Chronicles of a Millennial Woman (#1 Thirteenth Floor)

She eventually realized that she was the only one left in the café. The barista was wiping down the tables and preparing to close for the night before she finally ordered the check and put away her laptop. Her design was far from complete, but she was still satisfied with how much she was able to accomplish in such a short span of time. With a backpack on her back and a textbook in her arm, she made her way to the subway station across the street, getting off as usual on the forth stop. The street lights illuminated the path to her building, where a familiar and unexpected young man was waiting for the elevator in the lobby.

“Hey,” she said with enthusiasm.

“Hi,” he replied. “I thought I’d run into you?”

“Well that’s a fair assumption.”

“Yeah. Where you still on campus?”

She nodded. “Big assignment. What are you doing here?”

“A friend of mine just moved in.”

“Which floor?”

“Thirteenth, the apartment below yours actually. Why don’t you come meet him? I think you two would get along.”

“How come?”

“He’s very charming. You’ll enjoy him.”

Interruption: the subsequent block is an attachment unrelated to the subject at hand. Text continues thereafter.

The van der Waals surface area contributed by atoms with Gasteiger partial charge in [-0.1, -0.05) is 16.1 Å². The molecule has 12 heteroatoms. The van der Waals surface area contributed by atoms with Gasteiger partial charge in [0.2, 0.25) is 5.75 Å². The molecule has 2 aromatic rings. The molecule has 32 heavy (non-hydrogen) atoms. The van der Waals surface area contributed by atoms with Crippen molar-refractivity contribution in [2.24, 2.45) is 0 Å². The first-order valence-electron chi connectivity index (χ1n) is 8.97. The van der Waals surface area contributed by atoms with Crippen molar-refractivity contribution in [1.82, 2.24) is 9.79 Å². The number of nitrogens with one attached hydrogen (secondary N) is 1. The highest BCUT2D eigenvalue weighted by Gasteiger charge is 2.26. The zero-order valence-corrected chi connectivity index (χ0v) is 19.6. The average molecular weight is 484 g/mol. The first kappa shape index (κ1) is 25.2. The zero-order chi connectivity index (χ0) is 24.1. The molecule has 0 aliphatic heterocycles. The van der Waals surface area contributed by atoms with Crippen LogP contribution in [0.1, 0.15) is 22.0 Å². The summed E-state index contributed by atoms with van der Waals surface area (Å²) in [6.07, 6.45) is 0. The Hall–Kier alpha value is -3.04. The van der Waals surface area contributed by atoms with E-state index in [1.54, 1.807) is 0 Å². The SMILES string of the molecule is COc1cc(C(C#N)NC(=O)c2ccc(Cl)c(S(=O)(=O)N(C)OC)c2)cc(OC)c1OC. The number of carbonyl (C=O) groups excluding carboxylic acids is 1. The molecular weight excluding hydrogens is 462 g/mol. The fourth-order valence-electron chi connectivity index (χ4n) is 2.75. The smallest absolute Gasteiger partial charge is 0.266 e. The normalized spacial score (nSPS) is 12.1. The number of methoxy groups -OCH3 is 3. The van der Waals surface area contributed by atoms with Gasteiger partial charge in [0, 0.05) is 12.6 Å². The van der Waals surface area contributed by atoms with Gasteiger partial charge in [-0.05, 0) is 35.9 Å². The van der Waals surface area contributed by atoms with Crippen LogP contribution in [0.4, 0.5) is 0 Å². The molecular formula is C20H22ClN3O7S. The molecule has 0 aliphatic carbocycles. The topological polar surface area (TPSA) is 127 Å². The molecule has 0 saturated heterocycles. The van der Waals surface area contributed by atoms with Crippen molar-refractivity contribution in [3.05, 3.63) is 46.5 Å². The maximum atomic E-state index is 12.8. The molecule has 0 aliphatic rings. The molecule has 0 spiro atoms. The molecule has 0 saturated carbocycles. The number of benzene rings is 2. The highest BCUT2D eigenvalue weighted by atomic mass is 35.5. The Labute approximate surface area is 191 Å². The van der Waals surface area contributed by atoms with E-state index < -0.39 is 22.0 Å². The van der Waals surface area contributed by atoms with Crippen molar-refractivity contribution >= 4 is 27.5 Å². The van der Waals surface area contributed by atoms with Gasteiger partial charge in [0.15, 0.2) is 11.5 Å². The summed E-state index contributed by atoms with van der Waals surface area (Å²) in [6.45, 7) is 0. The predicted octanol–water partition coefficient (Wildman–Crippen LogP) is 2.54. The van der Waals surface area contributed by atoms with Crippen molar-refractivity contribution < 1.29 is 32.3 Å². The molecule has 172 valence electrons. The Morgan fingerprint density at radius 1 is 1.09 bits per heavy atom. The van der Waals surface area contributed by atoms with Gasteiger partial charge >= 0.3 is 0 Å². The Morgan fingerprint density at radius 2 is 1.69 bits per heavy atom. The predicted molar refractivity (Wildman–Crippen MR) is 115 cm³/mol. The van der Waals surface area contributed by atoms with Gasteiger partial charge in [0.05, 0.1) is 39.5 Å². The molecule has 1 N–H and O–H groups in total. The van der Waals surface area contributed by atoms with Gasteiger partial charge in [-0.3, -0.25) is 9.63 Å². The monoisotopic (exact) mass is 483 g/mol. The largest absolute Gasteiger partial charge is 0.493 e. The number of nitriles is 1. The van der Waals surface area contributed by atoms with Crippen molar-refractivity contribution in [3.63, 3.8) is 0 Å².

“Umhum,” she replied suspiciously. “Sure. Let me just drop off my things.”

She set her bag and book in the living room, flung her sweater onto the arm of the sofa then proceeded with her friend downstairs. The new neighbor was a man of medium-build with mess dark hair, scruffy beard and thin-rimmed glasses, who gave a small smile when he saw her. His smile, which could have easily been interpreted as one of mere politeness, was actually one of subtle intrigue that exuded confidence above all else. His home, on the other hand, was rather bland. It had all the basic amenities that a home ought to have, in addition to a flat screen TV and a collection of video games and books, but it lacked character. Nothing about it could reflect the personality of its inhabitant, aside from the obvious fact that he was male.  It was her belief, that someone whose home was so meticulously unsettling was either someone who had something to hide or someone who didn’t have a concrete personality, but she didn’t want to judge him too quickly. She was overcome by curiosity, though; for he didn’t seem like just an ordinary guy.

He poured each of them a glass of juice and sat himself in the chair next to her, inconspicuously watching her every move. He rarely cared enough to observe a woman unless she spiked his interest. This is not to say that he hadn’t been with women that don’t entirely interest him, but they were not ones to observe.  This one was different. She was coy with a timid smile and very expressive eyes. The kind of eyes that one could not easily dismiss. However, her timidity seemed to come from her unfamiliarity with her surroundings and nothing more. She was certainly someone worth knowing, especially since she was able to cope with their mutual friend, a notoriously complex character.